What was it about each midyear that seemed to perform an almost unbelievable inflection? To be completely fair, that wasn’t necessarily the case, as illiquidity and systemic disruption remained consistent underneath even the spring rebounds, but there is no arguing that monetary “tightness” broke out into the open each summer in sharp contrast to mainstream hope that prevailed just months or weeks before. Illiquidity was prevalent throughout, but at each midyear that seemed to somehow alter in behavior and even fuller context.
Two times is a very compelling argument for illiquidity exposing underlying seasonality, but five times is a pattern (with 2016 so far acting a sixth to this point).
These are obviously incomplete catalogs of all events that took place in each respective year, but they are, I believe, a representative sample of this repeating template: weak start, spring rebound, summer “tightness” that takes up the remainder of the year and spills into the next. The prevalence of changes in especially financial behavior each July and August is striking, giving a new “dollar” spin to “sell in May and go away.”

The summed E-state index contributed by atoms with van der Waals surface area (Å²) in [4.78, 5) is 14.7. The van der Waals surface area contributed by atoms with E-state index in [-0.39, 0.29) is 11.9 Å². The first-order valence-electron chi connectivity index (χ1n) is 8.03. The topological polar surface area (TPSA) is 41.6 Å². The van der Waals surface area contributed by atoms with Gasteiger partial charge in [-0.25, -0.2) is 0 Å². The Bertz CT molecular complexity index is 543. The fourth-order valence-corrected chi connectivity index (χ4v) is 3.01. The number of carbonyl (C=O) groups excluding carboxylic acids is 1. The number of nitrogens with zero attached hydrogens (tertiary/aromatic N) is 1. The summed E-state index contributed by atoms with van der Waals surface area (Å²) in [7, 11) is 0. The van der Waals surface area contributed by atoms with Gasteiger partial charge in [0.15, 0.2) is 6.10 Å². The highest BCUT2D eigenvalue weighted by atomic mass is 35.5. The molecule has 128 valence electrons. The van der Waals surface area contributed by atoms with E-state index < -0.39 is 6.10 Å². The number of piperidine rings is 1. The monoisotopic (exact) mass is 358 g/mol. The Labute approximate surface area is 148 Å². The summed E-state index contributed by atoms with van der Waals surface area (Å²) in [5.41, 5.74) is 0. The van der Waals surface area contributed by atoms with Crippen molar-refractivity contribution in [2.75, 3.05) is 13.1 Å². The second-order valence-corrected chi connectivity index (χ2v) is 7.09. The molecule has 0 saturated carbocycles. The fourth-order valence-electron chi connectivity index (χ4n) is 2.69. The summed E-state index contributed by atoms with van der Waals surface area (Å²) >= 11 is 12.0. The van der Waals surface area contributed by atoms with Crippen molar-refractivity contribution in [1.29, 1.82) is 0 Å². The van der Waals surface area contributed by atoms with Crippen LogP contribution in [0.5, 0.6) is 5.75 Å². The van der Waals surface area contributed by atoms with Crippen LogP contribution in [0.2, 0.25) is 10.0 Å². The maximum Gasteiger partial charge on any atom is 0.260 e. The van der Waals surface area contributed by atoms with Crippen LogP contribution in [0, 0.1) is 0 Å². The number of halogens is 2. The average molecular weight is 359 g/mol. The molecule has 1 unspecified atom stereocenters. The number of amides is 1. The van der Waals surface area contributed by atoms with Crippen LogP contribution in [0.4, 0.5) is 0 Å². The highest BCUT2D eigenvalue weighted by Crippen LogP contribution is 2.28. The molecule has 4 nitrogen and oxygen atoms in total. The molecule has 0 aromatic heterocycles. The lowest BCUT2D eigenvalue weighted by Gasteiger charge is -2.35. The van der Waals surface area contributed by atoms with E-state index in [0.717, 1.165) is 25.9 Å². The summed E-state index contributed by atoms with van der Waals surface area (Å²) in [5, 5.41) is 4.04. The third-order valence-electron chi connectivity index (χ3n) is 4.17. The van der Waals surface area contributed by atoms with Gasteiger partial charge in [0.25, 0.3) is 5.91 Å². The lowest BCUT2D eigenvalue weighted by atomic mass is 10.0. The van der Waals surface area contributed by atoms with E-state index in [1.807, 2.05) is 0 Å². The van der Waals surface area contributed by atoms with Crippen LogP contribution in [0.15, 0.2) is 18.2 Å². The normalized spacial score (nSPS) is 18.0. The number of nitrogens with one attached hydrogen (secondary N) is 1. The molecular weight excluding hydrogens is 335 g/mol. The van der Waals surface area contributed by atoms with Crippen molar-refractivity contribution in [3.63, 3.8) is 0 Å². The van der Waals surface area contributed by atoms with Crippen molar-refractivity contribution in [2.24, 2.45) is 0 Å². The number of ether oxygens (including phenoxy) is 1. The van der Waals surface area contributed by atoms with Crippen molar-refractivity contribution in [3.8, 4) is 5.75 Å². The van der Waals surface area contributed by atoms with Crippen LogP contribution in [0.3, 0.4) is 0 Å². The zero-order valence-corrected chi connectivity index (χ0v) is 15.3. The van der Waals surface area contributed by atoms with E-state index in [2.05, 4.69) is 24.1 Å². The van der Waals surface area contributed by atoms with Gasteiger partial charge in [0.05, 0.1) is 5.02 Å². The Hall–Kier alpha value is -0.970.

We are conditioned to look at things in straight lines; we are even told that history is linear. This is simply not the case, as cyclicality is encoded in our DNA by the most basic processes of astrophysics and planetary motion. I have to believe what you see here is quite a bit more than ancient biases protruding into modern life, but overall it makes perfect sense to find drastic seasonality; especially under conditions of monetary illiquidity and tightness that has the effect of amplifying even natural pressure points.